Cairns Barmer plan gets okay in regulatory shift

Written by Pranav Nambiar | New Delhi | Updated: Oct 14 2013, 08:46am hrs
CairnPracticality is dawning on India?s oil sector regulators
Practicality is dawning on Indias oil sector regulators. The petroleum ministry has swung to the view that hydrocarbon producers dont need to be asked to get commerciality certificate for each well in an existing development area and is consequently set to approve Cairn Indias R5,000-crore integrated block development plan (IBDP) for its prolific Barmer block.

The move could help developers like Cairn, Reliance Industries, public-sector ONGC and others who have by now acquired significant experience with various Indian hydrocarbon basins, to reduce the lead time between discovery and production.

Petroleum secretary Vivek Rae confirmed to FE that the ministry is in favour of the IBDP for the Barmer block and said an announcement could be made shortly. Barmer is the countrys largest on-land oil field.

In April, Cairn had approached the oil ministry for a fast-track clearance of IBDP, spread over 2013-16, at its existing Barmer block.

Currently, the government does not give blanket investment approvals until the discovery has been established as a commercially viable one. Cairn claims the IBDP can reduce the lead time between discovery and production from 36 months to 18 months and enhance production of hydrocarbons in the country. According to Cairn officials, while an elaborate approval process may have been justified a decade ago, extensive exploration activity in recent years and significant experience gained with various basins, warrant a re-look at the current processes.

Cairn India CEO P Elango on April 12 wrote to the oil ministry seeking about seven changes to the current approval system. The company sought blanket investment approvals for the block as opposed to the current practice of government approving capital spending only for discoveries that are commercially viable. This would remove the requirement for the submission and approval of field development plans (FDPs) for individual discoveries.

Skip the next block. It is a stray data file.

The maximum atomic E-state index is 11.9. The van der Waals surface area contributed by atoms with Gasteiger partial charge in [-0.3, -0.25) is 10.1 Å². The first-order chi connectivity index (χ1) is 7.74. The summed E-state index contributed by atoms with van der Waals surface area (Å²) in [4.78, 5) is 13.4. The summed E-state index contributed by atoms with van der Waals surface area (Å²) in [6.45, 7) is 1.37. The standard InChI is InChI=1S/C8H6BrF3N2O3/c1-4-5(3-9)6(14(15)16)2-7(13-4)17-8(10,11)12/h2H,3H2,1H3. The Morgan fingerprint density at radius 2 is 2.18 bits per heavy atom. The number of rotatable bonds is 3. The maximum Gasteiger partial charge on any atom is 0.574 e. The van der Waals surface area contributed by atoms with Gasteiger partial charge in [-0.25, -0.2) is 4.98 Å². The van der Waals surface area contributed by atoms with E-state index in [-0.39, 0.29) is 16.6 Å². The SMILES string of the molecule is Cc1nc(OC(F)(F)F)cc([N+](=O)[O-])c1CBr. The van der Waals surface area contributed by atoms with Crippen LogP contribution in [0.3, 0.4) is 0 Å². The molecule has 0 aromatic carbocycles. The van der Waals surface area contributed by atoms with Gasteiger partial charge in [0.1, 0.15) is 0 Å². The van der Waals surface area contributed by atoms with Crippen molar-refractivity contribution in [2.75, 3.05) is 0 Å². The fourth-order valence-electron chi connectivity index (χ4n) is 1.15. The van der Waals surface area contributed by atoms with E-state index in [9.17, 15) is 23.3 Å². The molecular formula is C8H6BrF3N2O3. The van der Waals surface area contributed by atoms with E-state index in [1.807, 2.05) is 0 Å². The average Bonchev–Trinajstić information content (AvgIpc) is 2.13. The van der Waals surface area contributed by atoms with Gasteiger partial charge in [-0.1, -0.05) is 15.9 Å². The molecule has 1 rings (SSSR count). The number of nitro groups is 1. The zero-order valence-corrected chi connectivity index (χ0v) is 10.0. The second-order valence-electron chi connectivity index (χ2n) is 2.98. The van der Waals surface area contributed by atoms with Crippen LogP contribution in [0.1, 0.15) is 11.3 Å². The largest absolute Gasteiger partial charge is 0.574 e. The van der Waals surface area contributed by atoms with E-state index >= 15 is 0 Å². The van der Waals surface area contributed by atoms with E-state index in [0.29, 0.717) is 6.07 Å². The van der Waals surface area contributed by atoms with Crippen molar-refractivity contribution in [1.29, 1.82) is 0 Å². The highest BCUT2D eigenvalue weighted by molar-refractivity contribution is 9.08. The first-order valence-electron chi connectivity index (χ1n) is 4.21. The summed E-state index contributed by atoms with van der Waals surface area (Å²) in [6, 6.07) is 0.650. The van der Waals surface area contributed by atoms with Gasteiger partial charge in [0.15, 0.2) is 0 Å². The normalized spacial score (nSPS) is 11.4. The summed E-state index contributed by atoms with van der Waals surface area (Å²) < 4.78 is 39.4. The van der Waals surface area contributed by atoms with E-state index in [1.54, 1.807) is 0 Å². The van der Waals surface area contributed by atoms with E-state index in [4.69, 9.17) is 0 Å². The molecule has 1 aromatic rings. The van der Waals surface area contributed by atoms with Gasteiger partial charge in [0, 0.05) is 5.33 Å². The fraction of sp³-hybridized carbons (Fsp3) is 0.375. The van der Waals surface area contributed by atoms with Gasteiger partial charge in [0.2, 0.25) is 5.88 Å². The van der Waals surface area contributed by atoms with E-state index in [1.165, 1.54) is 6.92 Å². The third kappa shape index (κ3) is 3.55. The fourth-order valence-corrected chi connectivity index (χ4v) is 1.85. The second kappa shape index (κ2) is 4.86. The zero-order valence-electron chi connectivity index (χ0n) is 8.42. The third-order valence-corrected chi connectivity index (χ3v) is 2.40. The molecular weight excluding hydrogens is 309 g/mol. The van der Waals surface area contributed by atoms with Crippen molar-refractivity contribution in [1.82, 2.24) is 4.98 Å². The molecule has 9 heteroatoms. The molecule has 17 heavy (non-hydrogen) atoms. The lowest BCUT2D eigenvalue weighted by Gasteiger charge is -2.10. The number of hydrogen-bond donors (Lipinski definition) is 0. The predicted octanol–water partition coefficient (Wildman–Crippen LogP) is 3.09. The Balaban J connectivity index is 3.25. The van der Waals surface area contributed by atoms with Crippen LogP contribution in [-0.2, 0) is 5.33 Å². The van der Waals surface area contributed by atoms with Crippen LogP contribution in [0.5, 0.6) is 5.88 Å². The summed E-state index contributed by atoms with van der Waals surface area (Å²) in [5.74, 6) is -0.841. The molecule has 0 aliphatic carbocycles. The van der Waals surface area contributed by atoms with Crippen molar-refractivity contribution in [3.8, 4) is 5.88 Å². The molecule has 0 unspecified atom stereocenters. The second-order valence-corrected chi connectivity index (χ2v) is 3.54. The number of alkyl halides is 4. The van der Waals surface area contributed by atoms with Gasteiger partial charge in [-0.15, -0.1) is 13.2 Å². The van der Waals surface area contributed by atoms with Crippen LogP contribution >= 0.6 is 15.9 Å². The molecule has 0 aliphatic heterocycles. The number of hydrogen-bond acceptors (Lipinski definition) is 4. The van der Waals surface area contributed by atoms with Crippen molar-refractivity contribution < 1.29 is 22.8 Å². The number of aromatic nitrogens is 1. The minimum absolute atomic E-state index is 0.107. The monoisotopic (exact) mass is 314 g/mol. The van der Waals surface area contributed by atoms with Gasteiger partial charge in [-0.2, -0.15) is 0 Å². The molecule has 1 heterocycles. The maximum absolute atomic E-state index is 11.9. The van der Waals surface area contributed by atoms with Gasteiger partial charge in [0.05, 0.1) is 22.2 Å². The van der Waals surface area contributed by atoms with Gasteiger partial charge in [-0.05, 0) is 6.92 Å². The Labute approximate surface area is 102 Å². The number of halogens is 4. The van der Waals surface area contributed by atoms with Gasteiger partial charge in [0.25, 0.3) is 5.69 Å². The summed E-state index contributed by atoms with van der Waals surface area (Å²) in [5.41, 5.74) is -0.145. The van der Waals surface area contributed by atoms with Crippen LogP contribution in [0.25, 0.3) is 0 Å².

Through the IBDP, Cairn hopes to ramp up the exploration and development works in the block and bring its production closer to the target of 300,000 barrels of oil equivalent per day (boepd) from the 215,000 boepd it targets for this financial year.

The company currently holds the 3,111 sq km at the Barmer block (RJ-ON-90/1) after relinquishing two-thirds of the area. It has made 26 discoveries so far.

The Mangala, Bhagyam and Aishwarya fields constitute Cairn Indias main assets in Rajasthan. The block was initially held by Royal Dutch Shell in 1995, which Cairn subsequently bought.

Cairn also suggested that the declaration of commerciality is redundant for further discoveries in the acreages within the existing development areas. The IBDP also seeks to allow extended well tests and modular early production systems for all feasible discoveries. This is a standard practice in the US and helps ramp up production early on.

Cairn has also called for first-level detail of plans and projects for all pre-development and development related work for the three years of the IBDP. The IBDP also includes annual work programmes and budget revisions to reduce time-consuming deliberations between stakeholders.

For Cairn, the Rajasthan block is considered a very promising one as far as potential reserves are concerned. To date, Cairns 26 discoveries in the block put its in-place reserves at around 7.3 billion barrels of oil equivalent. Under the cost-recovery model currently in force, the government earns profits from an oil and gas field only after the operator has recovered all of its investments. So, the government gives approvals only on establishment of a discovery as commercially viable.